HomeSudbury News

Forced closure leaves downtown restaurant owners with few options

By: Darren MacDonald - Sudbury Northern Life

 | Feb 26, 2014 - 3:55 PM |
Jeff Kang and Angela Lee were shocked Jan. 29 when they found out that their business, Sapporo Ichibang, would have to close because of concerns about the structural integrity of the parking garage attached to it. Now they're raising funds to reopen in another Cedar Street site: the former Joe Lesar Menswear building. Photo by Arron Pickard.

Jeff Kang and Angela Lee were shocked Jan. 29 when they found out that their business, Sapporo Ichibang, would have to close because of concerns about the structural integrity of the parking garage attached to it. Now they're raising funds to reopen in another Cedar Street site: the former Joe Lesar Menswear building. Photo by Arron Pickard.

Couple now trying to finance move into former Joe Lesar location

The owners of a popular downtown Japanese restaurant forced to close last month are planning to reopen in a new and bigger site just up the street.

Jeff Kang and his wife, Angela Lee, have run the Sudbury Sapporo Ichibang restaurant on Cedar Street for the last 10 years – including seven as owners. It's the first job they had when they moved here from Seoul, South Korea, and have built a loyal clientele for their Japanese and Korean cuisine.

But Sapporo is located in the same building as the two-storey parking garage that was forced to close Jan. 28, after engineers J.L. Richards found issues with the structural integrity of the garage. That forced the D'Alosio family, which owns the building, to close it. Sapporo was a casualty of that decision, and Jeff and Angela were shocked to get the news Jan. 29 that they had to close immediately.

“We didn't have enough time to do anything,” Jeff said, speaking through Lois Kahng, a family friend who acted as translator. “We're really sorry for our customers that we can't serve them anymore.”

Angela was so upset by the news, she fainted, collapsing in the middle of the restaurant in front of customers and staff. She said she couldn't stop crying and fainting. They had been told to expect a shutdown in June while work on the garage was being done.

“But in one day, that all changed,” said Angela, speaking through Kahng.
Making matters worse, they had just placed food and drink orders, and suddenly they couldn't sell any of the stock, even though they had to pay for it.

“There is about $10,000 to $15,000 in fresh fish alone,” Jeff said.
So far, neither the building owner or the insurance company has said they are giving them compensation for their losses. That means they not only have to absorb the losses, but have to try and finance opening in their new location – the former Joe Lesar Menswear, which closed around the same time as Sapporo.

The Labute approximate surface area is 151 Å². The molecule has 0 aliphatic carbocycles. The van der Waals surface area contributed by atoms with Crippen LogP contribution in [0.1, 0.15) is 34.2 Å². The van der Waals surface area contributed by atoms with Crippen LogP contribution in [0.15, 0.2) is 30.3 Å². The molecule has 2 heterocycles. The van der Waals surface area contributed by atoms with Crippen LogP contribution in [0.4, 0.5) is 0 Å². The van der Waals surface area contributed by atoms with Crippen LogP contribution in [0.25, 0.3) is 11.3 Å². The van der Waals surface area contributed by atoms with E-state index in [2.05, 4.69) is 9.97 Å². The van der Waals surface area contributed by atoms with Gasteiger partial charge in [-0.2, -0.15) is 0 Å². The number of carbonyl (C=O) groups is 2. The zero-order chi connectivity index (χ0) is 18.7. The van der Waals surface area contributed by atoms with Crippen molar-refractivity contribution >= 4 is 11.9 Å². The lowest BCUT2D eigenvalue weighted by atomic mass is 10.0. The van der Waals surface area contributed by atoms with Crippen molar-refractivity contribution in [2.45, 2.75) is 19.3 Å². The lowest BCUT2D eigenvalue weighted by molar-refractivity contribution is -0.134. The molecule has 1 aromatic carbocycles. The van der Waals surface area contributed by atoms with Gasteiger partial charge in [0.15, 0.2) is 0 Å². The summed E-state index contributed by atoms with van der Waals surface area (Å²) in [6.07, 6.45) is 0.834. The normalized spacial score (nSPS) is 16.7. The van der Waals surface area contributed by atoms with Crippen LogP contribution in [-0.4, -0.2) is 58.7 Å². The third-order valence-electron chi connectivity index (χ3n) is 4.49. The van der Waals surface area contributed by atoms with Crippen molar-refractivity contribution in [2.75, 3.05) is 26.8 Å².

Paul D'Alosio said he feels for them, but says it was a shock to them, as well, that the building had to close so suddenly.

“Nobody, ourselves included, expected the quick cutoff that we got kind of imposed on us from J.L. Richards,” D'Alosio said. “Originally (the engineers) were saying it was good until the end of June … It is a tough situation. The engineers have to make that call, and it becomes a question of what comes first – the safety of the public or individual tenants.”

As far as compensation, D'Alosio said he was contacted by their lawyer, who asked for documentation and other information about their lease agreement, which they gave them. But, D'Alosio said, it appears they didn't have insurance to cover this type of event.

“Normally tenants would have business interruption insurance for something like this, or fire or earthquakes, that kind of thing,” he said. “I don't think they were carrying that, unfortunately.”

They were offered help to move into one of his family's other buildings, but they wanted to stay on Cedar Street, D'Alosio said, “which makes sense.”

While still exploring their legal options, the couple says they're trying to look to the future. Their new landlord, Tony D'Angelo, has been very supportive, they say, and they're aiming to reopen in late spring or early summer.

“The landlord heard about our story,” and said he would help, Jeff said. “So we're trying to look at it as an opportunity.”

The new location will have almost double the number of tables – around 70 or 80, but they will try and keep the authentic look and feel of the original location. However, renovations will be expensive – early estimates have it around $500,000 – and getting bank loans is difficult for restaurants at any time.

“And we have no income right now,” Jeff said.

Opening as quickly as possible is important, the couple says, because even the most loyal customers will develop new habits over time. And their seven employees will need to find work, so they're not sure how many staff they will be able to keep.

Anyone who wants to help the couple financially can contact them at [email protected]. Donations can also be made directly through RBC, account number 049825150701, in the name of Hyungjin Kang.

@darrenmacd 
Darren MacDonald

Darren MacDonald

Staff Writer

@Darrenmacd

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